The United Nations seems to have made a substantial shift in operational goals in the Democratic Republic of Congo, at least according to recent announcements made by Alan Doss, Special Representative of the Secretary General to the DRC. While there has been no official change in MONUC’s mandate, the blue helmets have vowed to go beyond the protection of civilians and UN humanitarian operations and become more proactive in efforts to bring peace to the eastern provinces.
The biggest change is a pledge to support the FARDC, the Congolese army, in its drive to destroy the FDLR, the remnants of the Rwandan Hutu Interahamwe who have terrorized the region for over ten years. Doss says the UN hopes to help the Congolese maintain the pressure on the FDLR recently applied by the joint Congolese-Rwandan military action. While Operation Umoja Wetu (Our Unity) was anything but a definitive victory, it did disrupt FDLR operations and led to the repatriation of significant numbers of Rwandans. Doss says MONUC will provide support to the FARDC as it extends the campaign into South Kivu.
MONUC also pledged to help the Congolese hold territory taken from the FDLR, but recent reports from North Kivu indicate these promises are easier made than kept as FDLR units have moved back into Lubero, Walikale and Masisi, in North Kivu, where they clashed with the FARDC, according to MONUC spokesman Lt. Col Jean-Paul Dietrich. The refugee population continues to swell as the FDLR strikes back following the departure of the Rwandan armed forces last month. At least 8,000 people have been displaced in Lubero, 14,000 west of Musienene, and 17,500 in Kirumba in North Kivu. The UN promise to strike back in support of the FARDC has yet to be fulfilled.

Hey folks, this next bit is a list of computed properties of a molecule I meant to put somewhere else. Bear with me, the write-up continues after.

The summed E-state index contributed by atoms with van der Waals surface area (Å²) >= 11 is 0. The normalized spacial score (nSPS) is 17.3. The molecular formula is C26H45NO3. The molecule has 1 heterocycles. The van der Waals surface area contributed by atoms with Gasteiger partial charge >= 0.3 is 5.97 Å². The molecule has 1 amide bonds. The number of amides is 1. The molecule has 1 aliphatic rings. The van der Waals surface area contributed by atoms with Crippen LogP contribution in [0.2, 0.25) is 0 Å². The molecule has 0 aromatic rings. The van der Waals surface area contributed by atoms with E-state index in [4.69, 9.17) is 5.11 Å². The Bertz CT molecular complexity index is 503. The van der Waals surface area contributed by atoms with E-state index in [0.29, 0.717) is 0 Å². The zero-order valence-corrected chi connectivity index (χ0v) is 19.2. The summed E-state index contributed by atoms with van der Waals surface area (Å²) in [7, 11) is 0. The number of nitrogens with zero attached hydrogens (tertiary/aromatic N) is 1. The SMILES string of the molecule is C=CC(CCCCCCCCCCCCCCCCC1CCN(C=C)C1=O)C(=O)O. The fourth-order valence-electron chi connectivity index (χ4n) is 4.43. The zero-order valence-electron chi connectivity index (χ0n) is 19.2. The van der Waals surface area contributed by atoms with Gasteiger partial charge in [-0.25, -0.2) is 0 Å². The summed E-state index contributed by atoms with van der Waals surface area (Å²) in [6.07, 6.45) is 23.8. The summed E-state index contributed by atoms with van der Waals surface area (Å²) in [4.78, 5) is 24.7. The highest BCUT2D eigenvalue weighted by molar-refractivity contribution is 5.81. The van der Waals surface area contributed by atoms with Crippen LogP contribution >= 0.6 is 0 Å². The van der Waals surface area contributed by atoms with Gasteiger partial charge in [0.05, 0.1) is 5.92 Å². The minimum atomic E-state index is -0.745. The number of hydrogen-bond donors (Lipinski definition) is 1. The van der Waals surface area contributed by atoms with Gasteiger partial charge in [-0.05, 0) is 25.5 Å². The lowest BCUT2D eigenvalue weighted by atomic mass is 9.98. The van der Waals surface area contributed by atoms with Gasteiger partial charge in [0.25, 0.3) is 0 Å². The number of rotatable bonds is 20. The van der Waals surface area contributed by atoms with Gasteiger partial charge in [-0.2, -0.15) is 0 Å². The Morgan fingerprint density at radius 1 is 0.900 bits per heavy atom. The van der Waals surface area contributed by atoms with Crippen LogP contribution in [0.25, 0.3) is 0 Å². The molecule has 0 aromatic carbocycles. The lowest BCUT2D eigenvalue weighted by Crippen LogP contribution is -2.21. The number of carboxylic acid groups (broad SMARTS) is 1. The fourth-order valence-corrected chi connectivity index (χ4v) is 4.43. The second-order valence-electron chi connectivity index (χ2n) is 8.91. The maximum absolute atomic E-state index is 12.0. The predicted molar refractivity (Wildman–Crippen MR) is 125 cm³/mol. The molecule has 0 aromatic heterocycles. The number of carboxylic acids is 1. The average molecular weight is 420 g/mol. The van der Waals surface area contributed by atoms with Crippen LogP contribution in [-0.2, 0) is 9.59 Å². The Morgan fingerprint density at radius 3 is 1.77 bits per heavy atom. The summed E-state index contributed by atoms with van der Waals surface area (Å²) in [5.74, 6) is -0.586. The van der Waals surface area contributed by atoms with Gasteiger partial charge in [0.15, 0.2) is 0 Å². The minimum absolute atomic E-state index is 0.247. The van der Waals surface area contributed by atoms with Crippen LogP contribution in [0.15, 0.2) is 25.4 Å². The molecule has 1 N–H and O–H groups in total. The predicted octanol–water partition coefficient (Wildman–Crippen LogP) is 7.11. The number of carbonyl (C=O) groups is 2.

The change in UN attitude is significant because it seems to say that the international body has chosen sides in the eternal conflict. Until now, MONUC has supposedly confined itself to supporting UN humanitarian operations and protecting the civilian population from all belligerents, including the FARDC. By now openly supporting the FARDC, the UN has apparently decided that Joseph Kabila’s government–as flawed as it might be–is legitimate (and it is, having been elected in 2006). The UN stance says that the best way to end the strife is to help Kabila assert the DRC’s right to protect its territory.